Vampyroteuthis: a Segunda Natureza do Cinema. A ‘Matéria’ do Filme e o Corpo do Espectador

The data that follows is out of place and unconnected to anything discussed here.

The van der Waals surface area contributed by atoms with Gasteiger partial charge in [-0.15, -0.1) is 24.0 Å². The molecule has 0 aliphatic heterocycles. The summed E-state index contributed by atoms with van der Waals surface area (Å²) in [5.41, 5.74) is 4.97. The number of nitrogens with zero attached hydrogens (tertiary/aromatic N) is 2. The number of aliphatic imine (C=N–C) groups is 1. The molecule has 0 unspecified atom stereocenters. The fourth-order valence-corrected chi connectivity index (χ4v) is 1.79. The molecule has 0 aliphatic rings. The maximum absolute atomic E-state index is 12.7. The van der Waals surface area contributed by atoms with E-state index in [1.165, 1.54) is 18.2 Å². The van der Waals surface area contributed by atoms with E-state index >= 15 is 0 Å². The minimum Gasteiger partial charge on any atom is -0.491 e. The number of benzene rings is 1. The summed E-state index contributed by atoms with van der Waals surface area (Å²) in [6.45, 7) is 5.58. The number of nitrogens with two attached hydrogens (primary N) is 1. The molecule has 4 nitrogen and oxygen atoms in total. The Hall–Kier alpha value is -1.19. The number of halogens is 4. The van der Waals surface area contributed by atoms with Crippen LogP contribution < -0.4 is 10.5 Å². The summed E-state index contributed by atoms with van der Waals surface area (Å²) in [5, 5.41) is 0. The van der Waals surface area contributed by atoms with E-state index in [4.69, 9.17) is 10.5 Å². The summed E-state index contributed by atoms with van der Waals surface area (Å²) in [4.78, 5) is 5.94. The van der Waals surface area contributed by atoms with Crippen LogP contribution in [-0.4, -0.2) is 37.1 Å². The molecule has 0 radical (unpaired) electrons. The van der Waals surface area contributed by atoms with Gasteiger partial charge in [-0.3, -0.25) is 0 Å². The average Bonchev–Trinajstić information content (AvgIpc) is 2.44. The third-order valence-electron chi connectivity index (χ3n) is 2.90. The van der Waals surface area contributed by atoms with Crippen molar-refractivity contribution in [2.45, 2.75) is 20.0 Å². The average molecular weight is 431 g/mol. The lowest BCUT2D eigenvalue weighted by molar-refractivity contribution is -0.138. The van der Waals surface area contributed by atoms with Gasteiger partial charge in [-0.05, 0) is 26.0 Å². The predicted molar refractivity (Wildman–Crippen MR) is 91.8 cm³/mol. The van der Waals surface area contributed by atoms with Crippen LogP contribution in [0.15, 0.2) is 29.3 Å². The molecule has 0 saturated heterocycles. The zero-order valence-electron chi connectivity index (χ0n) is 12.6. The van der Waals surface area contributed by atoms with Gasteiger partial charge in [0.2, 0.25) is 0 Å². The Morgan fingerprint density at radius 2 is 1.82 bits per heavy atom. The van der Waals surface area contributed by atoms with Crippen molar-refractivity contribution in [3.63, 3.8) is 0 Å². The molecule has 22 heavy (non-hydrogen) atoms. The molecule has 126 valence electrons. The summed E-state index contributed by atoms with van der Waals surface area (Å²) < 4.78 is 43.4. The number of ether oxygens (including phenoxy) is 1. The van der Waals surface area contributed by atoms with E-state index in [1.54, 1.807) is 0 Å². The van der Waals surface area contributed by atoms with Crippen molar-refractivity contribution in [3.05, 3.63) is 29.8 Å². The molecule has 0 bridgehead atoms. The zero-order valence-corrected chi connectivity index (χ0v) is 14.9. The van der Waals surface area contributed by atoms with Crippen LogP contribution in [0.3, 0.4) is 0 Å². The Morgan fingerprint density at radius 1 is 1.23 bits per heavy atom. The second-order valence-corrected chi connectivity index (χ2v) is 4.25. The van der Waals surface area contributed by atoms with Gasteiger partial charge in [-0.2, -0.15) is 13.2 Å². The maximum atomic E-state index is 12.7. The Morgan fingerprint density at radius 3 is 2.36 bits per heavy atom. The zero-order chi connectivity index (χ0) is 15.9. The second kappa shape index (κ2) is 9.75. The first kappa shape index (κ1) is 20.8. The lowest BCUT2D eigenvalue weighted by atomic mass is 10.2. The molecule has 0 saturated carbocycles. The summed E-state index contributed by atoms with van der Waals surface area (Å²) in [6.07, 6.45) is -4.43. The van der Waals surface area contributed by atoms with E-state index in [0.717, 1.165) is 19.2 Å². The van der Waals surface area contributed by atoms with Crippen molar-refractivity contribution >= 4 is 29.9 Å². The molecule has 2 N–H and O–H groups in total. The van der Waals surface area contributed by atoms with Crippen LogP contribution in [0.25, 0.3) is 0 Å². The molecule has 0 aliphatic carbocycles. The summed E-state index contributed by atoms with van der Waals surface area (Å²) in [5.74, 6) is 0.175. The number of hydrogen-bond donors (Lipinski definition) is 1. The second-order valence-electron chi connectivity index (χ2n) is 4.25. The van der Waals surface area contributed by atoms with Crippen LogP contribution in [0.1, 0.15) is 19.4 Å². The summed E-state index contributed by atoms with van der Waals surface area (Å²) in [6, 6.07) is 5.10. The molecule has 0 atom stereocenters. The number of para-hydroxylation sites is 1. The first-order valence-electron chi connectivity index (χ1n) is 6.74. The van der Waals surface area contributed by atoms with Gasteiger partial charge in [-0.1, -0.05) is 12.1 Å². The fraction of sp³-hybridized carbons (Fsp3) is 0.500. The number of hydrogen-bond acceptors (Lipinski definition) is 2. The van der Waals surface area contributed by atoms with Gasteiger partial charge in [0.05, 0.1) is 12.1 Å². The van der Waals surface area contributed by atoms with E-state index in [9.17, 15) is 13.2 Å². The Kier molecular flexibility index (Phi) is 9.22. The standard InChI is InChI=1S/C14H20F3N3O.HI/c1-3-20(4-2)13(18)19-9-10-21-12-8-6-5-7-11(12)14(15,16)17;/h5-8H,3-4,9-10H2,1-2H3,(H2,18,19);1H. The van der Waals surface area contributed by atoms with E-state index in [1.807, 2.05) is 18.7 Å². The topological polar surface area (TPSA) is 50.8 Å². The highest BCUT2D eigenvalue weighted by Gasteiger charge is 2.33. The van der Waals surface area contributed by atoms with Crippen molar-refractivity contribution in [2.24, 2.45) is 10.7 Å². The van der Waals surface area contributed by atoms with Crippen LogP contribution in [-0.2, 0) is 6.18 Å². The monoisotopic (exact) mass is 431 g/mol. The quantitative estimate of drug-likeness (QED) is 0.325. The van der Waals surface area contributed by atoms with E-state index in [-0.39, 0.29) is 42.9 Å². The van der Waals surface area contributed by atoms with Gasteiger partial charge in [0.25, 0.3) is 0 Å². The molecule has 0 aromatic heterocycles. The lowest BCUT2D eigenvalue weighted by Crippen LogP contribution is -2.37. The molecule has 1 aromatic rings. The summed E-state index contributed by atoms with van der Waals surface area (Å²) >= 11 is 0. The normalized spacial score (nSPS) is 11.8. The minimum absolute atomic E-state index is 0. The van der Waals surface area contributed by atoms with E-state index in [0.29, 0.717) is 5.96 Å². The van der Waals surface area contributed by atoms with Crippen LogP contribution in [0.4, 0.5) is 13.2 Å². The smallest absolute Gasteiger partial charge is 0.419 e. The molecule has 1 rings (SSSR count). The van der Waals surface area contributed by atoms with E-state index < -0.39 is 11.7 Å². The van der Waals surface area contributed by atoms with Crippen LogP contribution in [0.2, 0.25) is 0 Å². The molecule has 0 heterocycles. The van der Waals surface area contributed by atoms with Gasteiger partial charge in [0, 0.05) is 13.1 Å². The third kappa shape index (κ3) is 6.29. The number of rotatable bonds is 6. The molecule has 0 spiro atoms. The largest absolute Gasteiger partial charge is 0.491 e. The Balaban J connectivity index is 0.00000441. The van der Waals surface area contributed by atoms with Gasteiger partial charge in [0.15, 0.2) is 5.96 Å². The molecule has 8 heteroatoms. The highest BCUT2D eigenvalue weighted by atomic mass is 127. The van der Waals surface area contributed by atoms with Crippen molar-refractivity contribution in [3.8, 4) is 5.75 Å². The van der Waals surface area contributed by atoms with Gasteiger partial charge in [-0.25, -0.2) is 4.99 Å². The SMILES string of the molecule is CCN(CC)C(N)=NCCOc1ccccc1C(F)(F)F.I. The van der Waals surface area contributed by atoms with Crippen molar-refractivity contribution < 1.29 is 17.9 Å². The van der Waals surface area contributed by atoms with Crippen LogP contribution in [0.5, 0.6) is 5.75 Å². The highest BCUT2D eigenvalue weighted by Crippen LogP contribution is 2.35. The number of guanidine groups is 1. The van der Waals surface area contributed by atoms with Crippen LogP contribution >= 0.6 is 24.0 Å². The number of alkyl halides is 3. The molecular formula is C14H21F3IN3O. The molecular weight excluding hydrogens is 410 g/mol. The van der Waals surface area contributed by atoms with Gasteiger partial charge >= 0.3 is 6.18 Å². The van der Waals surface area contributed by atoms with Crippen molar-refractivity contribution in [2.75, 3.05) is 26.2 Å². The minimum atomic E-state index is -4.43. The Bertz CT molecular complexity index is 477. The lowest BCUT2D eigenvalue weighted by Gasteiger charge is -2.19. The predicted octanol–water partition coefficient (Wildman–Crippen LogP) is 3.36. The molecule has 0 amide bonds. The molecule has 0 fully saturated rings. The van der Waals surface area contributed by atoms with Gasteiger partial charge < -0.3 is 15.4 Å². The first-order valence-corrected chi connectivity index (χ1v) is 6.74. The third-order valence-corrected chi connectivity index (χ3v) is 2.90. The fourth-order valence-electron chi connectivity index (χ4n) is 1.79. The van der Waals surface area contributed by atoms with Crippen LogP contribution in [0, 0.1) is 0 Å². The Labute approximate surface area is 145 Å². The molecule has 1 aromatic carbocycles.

Vilém Flusser's Vampyroteuthis Infernalis reenacts and actualizes the time-honored tradition of a mental experiment that purports to efface the boundaries between man and animal. This ancient conceptual device, known in Baroque times as physica naturalis, seeks to illuminate the world of culture by means of its approximation with the world of nature. Instead of opposing poles, nature and culture become reflecting mirrors where man can acknowledge his ties to nature and the animal kingdom. More than just a rhetorical trope, the so-called allegory of natural history comprises what could be defined as a "philosophy of animality," espoused by thinkers such as Walter Benjamin, Gilbert Simondon and Jacques Derrida. In Vampyroteuthis, Flusser resorts to a strange marine creature in order to elaborate a sophisticated meditation on human existence and our relationship with the technological apparatuses we incessantly devise. The goal of this paper is to examine the recent history of the allegory, tracing its developments in the works of contemporary scholars, such as Siegfried Zielinski, Manuel de Landa and Vilém Flusser himself. Moreover, it investigates the applicability of the "philosophy of animality" within the field of film theory, suggesting an approach to filmic experience that focuses on the "material" aspects of cinema and regards the spectator's body as a site for the translation of images into affect and sensation.